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The Mac Weekly

The Student News Site of Macalester College

The Mac Weekly

The Student News Site of Macalester College

The Mac Weekly

In case you were wondering where everyone was on Tuesday

By Peter Valelly

A few times a semester, the Twin Cities plays host to one of “those” concerts, the kind that draw Macalester’s indie-loving masses in droves, leaving the campus half-dead. So it was with Animal Collective’s Tuesday night show at First Ave. Within minutes of walking in the door, I saw several friends, dozens of classmates, and an unnamed fellow Mac Weekly member playing hookey from that night’s staff meeting.What is it, I couldn’t help but wonder, that has made Animal Collective one of the defining bands of this indie generation? The obvious answer seems that in terms of their pursuit of new possibilities of sheer sound, there are few prominent indie rock bands of their generation that can match.

But we have to look at exactly what made them seem so innovative, because while their sound was fresh in the context of this decade’s increasingly turgid and snoozeworthy indie rock scene, it was also a product of that same scene.

Animal Collective’s rise to prominence began a couple albums into its career, with 2003’s “Here Comes the Indian.” Like much of the contemporary indie generation so well represented in Macalester’s student body, I was thrilled by the record’s mesmerizing and often frightening stew of shambolic textures and untaggable sounds.

From this album on, Animal Collective seemed to posit itself directly between the extremes of this decade’s malnourished, attention-deficient hipster scene. On one hand, the ’00s saw an incestous, nearly viral explosion of ear-shattering noise bands, a scene which Dusted Magazine’s Scott McKeating, with due contempt, nicknamed “dudenoise.”

Meanwhile, indie finally defied its homegrown obsession with authenticity, embracing the technicolor sample-and-synth splendor of pop, hip-hop, R&B, and electronic – genres that had long since soared past it on every register of innovation and freshness, if not quality.

“Here Comes the Indian” displayed a straddling of these two styles, perfect for indie rock fans not content to listen to bands rehash Pavement for the umpteenth time. They shared the noise heads’ fetishism of the sonically weird and the desire for new songwriting forms while displaying a contemporary-pop-indebted affinity for wonky electronics, samples, and exotic hooks. That the album came out before either of these hipster trends had truly come to fruition seems to reveal Animal Collective as indie’s subconscious brought to life.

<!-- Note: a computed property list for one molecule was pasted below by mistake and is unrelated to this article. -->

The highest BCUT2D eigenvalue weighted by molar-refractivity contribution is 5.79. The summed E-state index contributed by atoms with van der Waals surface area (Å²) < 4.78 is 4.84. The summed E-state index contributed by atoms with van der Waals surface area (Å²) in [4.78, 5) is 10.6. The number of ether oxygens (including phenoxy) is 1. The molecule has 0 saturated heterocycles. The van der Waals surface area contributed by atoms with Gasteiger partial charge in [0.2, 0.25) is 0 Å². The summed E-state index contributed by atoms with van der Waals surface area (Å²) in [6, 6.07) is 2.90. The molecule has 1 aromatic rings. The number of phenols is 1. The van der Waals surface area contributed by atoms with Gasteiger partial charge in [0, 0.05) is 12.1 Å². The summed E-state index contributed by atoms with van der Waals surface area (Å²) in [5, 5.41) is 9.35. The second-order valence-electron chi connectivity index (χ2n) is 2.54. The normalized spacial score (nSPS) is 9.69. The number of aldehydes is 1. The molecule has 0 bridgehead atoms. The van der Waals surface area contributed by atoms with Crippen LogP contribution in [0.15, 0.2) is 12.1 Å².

When I saw Animal Collective as they toured to support “Here Comes the Indian,” they crouched in the corner of a dingy side room of a high-rise downtown art gallery in Philadelphia, masks covering their faces, huddled over samplers, sequencers, synthesizers, and a perpetually roaring guitar.

As Animal Collective’s career progressed, these noisy inclinations gave way to an increasingly palatable sensibility, and on its recent albums the band remained as unpredictable as ever, yet betrayed a marked interest in sample-driven pop excursions.

At First Ave on Tuesday, the band’s curious and triumphant transformation was on full display. Rather than the abject weirdness of that first show, the members fully and comfortably wore the skin of the indie pop stars they’ve become, but with enough weirdness to let the audience know they haven’t abandoned their rabid playfulness and drive for invention.

Their set list drew from throughout their metamorphosis. The reliance on guitar was nearly abandoned as vocal pop hooks gave way to jabbering samples, bleating synths, and walls of electronic noise. Singer Avey Tare flailed and yelped in front of blinding rainbow stage lights, flanked by bandmates Geologist and Panda Bear and a pair of eerie skeleton props.

Their set had an odd ebb and flow, as each song seemed to begin like an anthem and end like a war zone, steady and hooky pop songs giving way to frantic tribal mess. This circular rhythm sealed both band and audience in an enveloping sonic world, each song massive yet unstable, unpredictable yet joyful.

Their show four years ago was underwhelming compared to “Here Comes the Indian,” but now it seems that their less consistently brilliant later albums – “Sung Tongs,” “Feels,” and the new “Strawberry Jam” – provide glorious concert fodder. “Strawberry Jam” in particular seems like the climax of their pop side, and this show, if not this entire tour, seems to be the coming out party for the weirdo celebrity that always lurked improbably within Animal Collective’s bizarre persona.

And what a party it was: the best show I’ve seen this year, easy.

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